Chris - We mentioned a study in Japan when Simon Baron-Cohen was here last week to talk about autism, which was one of the things that triggered people to stop having the MMR. 30 000 people were followed up who didn't have the MMR, and the rates of autism in those 30 000 people was higher than those who did have the MMR. So it's interesting to see that the people who don't have the vaccine have a higher rate of autism. It just looks like we're better at finding it.
Tim - I think so, and I also think that there's been a lot of confusing information. I don't blame people for thinking there may be a problem with MMR because of all the publicity it's been given. But there really has been no good evidence associated with this, and I speak as someone with a vested interest. My twin sister died of measles, so I have every reason to try my best to make sure that people are immune to it. It's a very serious disease. I think people have forgotten how severe these diseases are because they are not causing a lot of problems now. I think it's easy to forget that they are still there with the potential to cause problems.
Kat - What are the kind of effects that you can get from measles, mumps and rubella?
Tim - Mumps is the old English word for moping, 'to be mumpy'. It makes you miserable, as does measles. The thing that everyone highlights on is sterility in males, but also in females. It affects the reproductive glands and makes you generally unwell. With measles, the biggest problem is encephalitis, which will kill one person in a thousand. This is a swelling of the brain. If measles gets into the brain, it swells and gets particularly badly affected. You are either left with someone with severe brain damage or it can kill you. People have forgotten this.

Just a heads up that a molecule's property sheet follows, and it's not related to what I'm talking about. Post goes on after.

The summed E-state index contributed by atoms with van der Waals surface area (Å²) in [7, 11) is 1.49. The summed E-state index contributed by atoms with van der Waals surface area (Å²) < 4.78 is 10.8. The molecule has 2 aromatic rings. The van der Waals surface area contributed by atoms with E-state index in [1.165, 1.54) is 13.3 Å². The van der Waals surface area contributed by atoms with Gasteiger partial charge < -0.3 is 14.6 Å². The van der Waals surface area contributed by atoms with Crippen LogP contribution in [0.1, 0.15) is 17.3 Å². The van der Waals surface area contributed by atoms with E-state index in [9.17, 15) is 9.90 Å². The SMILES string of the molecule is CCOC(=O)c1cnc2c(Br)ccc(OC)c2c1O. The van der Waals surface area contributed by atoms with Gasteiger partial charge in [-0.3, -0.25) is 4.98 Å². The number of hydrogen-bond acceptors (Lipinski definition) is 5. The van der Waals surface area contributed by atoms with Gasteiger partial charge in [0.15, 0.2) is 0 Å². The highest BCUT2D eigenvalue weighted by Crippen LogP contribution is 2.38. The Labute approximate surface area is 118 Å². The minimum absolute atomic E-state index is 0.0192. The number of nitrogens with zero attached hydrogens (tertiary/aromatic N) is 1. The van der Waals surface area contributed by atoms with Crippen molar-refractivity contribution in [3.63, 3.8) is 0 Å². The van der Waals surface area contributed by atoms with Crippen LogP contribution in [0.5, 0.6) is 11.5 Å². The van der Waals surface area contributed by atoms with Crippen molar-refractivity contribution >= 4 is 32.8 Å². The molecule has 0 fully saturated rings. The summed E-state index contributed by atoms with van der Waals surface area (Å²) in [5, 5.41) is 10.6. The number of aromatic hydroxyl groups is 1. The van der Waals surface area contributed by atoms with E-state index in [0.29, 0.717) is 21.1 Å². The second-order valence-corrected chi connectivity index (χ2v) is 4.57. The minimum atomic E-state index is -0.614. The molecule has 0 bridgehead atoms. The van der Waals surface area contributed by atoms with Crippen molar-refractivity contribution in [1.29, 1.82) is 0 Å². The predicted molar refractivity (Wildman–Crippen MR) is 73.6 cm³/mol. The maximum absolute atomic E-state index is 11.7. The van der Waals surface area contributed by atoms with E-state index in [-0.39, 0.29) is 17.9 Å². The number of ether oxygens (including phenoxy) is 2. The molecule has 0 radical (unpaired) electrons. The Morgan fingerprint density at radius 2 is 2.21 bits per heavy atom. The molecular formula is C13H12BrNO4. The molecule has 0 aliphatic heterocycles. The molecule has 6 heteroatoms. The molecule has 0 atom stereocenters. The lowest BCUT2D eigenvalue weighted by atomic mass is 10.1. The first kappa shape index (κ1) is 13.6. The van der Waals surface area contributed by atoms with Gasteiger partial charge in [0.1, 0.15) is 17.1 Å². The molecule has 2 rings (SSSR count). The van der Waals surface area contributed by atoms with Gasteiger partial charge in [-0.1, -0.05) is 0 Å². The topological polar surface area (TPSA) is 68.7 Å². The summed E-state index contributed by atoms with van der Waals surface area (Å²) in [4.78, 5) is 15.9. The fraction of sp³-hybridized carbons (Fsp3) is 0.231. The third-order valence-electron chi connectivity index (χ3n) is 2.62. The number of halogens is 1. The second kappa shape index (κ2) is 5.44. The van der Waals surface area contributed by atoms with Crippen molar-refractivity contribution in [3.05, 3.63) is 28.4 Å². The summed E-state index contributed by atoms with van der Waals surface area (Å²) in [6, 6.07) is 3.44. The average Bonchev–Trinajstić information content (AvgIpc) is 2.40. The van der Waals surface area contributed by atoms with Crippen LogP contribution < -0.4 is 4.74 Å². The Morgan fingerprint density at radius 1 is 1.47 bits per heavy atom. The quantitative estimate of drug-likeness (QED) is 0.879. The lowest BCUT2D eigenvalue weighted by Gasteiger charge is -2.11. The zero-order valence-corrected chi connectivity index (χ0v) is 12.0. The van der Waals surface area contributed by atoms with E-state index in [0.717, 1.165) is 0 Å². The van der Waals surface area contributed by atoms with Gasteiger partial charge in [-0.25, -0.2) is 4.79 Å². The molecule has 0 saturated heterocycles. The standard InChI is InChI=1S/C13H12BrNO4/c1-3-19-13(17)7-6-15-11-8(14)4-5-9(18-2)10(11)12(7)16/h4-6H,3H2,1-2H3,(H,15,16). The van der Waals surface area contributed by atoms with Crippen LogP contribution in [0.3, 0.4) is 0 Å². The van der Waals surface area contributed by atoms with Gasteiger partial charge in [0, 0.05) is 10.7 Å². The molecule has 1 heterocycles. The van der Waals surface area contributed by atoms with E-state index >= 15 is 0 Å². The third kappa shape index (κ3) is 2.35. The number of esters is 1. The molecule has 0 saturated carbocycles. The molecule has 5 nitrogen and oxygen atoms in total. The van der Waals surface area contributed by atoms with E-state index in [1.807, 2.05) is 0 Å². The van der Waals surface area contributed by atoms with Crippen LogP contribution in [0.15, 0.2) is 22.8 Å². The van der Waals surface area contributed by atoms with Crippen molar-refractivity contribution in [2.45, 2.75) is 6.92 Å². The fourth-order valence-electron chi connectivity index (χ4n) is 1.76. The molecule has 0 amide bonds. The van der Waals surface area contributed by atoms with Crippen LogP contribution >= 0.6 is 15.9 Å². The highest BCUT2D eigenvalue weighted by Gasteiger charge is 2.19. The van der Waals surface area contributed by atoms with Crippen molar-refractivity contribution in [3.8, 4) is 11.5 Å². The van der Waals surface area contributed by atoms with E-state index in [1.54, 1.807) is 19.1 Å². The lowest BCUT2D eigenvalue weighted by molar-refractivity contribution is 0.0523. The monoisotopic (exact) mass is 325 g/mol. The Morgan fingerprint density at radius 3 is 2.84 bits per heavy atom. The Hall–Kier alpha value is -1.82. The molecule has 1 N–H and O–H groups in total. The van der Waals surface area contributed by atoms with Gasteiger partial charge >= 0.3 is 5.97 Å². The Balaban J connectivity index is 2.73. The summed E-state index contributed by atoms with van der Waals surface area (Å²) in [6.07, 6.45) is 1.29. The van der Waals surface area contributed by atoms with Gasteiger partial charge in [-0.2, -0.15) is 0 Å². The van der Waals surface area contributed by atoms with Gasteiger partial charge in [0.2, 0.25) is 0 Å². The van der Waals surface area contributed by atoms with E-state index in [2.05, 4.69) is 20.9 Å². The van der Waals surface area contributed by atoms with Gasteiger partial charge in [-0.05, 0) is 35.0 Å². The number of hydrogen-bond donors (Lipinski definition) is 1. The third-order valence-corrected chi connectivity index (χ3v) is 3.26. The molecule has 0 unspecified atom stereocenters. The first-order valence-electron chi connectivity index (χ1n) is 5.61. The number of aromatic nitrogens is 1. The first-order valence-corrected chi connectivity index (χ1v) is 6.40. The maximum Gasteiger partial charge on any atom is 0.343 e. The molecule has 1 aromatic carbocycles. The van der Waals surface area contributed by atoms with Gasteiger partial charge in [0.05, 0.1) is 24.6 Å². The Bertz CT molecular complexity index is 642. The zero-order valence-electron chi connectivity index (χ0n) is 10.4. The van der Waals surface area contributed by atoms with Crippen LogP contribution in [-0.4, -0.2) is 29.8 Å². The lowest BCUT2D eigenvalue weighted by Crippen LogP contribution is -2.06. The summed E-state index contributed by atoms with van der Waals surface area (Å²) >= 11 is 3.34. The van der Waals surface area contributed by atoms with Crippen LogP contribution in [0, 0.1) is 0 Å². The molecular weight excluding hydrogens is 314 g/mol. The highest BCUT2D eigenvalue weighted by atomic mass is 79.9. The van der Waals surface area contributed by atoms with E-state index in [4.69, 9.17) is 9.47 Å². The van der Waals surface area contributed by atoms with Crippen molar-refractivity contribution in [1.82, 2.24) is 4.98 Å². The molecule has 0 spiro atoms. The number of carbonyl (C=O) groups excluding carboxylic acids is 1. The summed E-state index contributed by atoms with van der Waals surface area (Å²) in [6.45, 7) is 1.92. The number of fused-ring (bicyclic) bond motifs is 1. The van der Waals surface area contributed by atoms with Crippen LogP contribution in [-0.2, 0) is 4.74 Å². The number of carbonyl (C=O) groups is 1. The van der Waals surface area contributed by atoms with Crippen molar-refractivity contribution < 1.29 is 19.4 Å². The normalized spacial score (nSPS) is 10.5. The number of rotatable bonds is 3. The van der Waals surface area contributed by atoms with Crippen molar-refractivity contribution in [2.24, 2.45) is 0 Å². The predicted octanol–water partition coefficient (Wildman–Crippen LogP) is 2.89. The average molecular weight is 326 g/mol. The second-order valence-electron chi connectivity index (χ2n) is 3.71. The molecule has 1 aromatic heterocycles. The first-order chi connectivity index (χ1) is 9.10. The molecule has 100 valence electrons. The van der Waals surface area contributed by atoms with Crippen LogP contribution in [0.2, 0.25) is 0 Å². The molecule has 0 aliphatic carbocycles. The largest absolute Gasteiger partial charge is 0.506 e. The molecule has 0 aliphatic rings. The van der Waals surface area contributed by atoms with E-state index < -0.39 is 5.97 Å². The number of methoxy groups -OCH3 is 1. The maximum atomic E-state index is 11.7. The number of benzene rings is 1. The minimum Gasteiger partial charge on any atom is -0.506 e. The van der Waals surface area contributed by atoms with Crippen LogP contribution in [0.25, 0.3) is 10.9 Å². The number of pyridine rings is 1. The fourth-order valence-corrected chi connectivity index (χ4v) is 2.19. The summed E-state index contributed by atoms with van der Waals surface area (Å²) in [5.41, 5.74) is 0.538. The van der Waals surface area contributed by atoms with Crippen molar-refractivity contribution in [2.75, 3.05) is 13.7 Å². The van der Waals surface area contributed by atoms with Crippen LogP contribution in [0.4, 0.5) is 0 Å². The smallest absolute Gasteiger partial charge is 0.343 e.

Kat - What about rubella? That can affect pregnant women, can't it?
Tim - Rubella is entirely different because rubella is actually quite a mild disease. Rubella vaccine is, I believe, the only vaccine we give to people not to protect the individual but to protect their unborn child. Rubella causes problems in the unborn child such as brain damage, blindness and deafness. It's for that reason that people are vaccinated.
Chris - Tell us about avian flu, as we've had a number of emails from people in the past who are asking what's going on in the Far East, and are we brewing up another pandemic? Indeed, what is a pandemic and what is avian flu as compared with normal flu?
Tim - Over the centuries we know that there have been periodic waves of influenza. Most of the severe outbreaks of influenza which occur every 10, 20 or 30 years are because a new virus has emerged, usually from the Far East. What happens is that the flu virus that is going around in chickens and birds will recombine with a virus in humans. Once that virus that's living among chickens spreads to humans, and more importantly on from humans to other humans, then you have the potential for an outbreak. What we do have is a very sophisticated system throughout the world where people are looking out for these viruses, whether they have changed and whether there is any human to human transmission. Once that happens, all the red buttons are pressed. People are working very hard to produce diagnostic tests and vaccines and so on.